Monday, December 21, 2015

Back to the Beach- December 19th and 20th, 2015

With holiday crap and other time-sucking endeavors draining our weekends, we had been unable to get to Cape Cod to look for cold-stunned sea turtles for a while. The weather had been mild, so we contented ourselves with finding a few December Garter Snakes peeking out of their dens. This past weekend, however, the winds would be blowing and the temps would be plummeting, so we headed south to the Cape, thinking that some turtles might be washing ashore.

Let me recap just a bit. Young sea turtles, who come up north in the warmer climes, get in trouble when heading south when it gets cooler... they get stuck in the "arm" of Cape Cod.
Cape Cod... turtle trap
It gets cold and these cold-blooded animals cannot handle it. 2014 had an unprecedented number of turtles washing ashore. We decided to get involved this year but all of our earlier patrol-visits were turtle-less, which is good, I guess. But the weather had finally turned this weekend and we were expecting a few chilly chelonians to strand.

We got to the Cape at about 7 AM; we got up at 4 AM and had hit the road by 5. We went to a 3 1/2 mile stretch of beach that we figured might need the most patrolling. It was about 38° and the wind was howling and coming in off the water, which was choppy with white-capped waves. Things looked right for strandings.

About 300 yards in, we found our first turtle... a Kemps Ridley Sea Turtle.
A cold stunned sea turtle's heart beat can slow to one beat per minute... or less. By all outward appearances, they look dead. So we had no way of knowing if this specimen was dead or alive, but we are to treat them all as if they're alive. We dug a little divot, put the turtle in and covered it with seaweed to reduce the wind-chill. We then marked the area and called the Audubon Sanctuary hotline to let them know we had found a turtle.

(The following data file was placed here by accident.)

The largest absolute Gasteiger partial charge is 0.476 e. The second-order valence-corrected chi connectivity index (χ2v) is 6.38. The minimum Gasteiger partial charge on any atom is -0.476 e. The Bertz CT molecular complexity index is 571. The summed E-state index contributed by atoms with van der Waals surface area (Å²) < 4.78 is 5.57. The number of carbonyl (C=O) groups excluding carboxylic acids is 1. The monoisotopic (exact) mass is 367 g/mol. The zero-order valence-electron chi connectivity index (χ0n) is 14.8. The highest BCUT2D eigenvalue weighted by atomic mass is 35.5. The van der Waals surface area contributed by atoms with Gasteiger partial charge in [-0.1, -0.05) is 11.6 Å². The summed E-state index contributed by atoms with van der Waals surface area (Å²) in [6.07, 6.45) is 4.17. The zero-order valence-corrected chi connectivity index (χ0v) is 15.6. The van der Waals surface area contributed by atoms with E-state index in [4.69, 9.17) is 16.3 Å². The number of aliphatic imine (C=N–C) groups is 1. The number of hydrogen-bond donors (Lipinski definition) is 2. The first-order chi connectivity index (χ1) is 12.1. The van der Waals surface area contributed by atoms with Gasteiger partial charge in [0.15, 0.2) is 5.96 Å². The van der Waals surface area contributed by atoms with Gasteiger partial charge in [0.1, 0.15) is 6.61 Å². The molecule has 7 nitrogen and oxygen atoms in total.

We carried on down the beach to look for more. We noticed a couple of people way behind us. Unsure whether it was someone from Audubon come to pick up the turtle or more patrollers, Andrea headed back to meet them. I went forward, figuring time was of the essence for any beached turtles.

I managed to find another turtle on my own and this one showed signs of life... flipper movement!
I covered him up...

When Andrea and the others (a mother and daughter team that had driven from Connecticut!) arrived, we called this one in, too. The Mom and daughter had been assigned the beach and carried on the next 2 1/2 miles or so (and saved another turtle, too.) We were asked to bring the two we had found to the parking area to hand them off to Audubon staff.

So, we had to carry a critically endangered sea turtle. Ummm... OK...
I was supporting his head and he was pushing against my hand a bit and taking deep breaths. His rear flipper was pushing into my hand as I walked. This was an amazing experience. When we reached the first turtle, I gave this guy to Andrea so she could experience this once in a lifetime magic. I took the other one.
^Madonna and child.

We got the turtles to a car which then took them to the sanctuary.

Since it was still early and we had some energy, we went back to the beach and headed North, in the opposite direction from before (since that was now being covered). Before long, Andrea spied another Kemps ridley...
She called it in...
While I dug its protective hole...

While we awaited instructions, I shot some Brants and got photo-bombed by a gull.

They wanted us to bring this one straight to the sanctuary, so Andrea gathered it up to go.

On the way to the car, we saw a seagull munching on a marine mammal carcass.

Critically endangered sea turtle in the back of my Corolla. Why not?

At the sanctuary, the turtles of the day had been inspected, weighed, measured and determined if they were ready to go to the Aquarium rehab facility. Of our two morning ones, the first was dead but the other was, as we knew, alive. And ready to go to rehab. Sadly, the one we had just brought in was thought to be expired. We loaded the Corolla with precious cargo again...
3 Kemps ridleys and one Green turtle, who looked a little something like this.
and we hit the road to Quincy.

You can't let the turtles get too warm... they mustn't warm up too fast. That said, we were doin' 70 mph up Route 3 in 40° temps with the back windows part-way down. We warm blooded mammals froze our asses off but it was what the turtles required. We had extra layers on for the ride.

Though I have no pictures to share, the aquarium rehab facility is an amazing place. They quickly took the banana boxed turtles and gave them check-ups. Our Kemps that we had brought with us was there, being poked and prodded, all for his own good. There are many tanks with water of varying degrees filled with Kemps, some Greens and even one Loggerhead. What an amazing staff. These turtles were in good hands. They will recover and head south to other aquariums before being released back into the wild.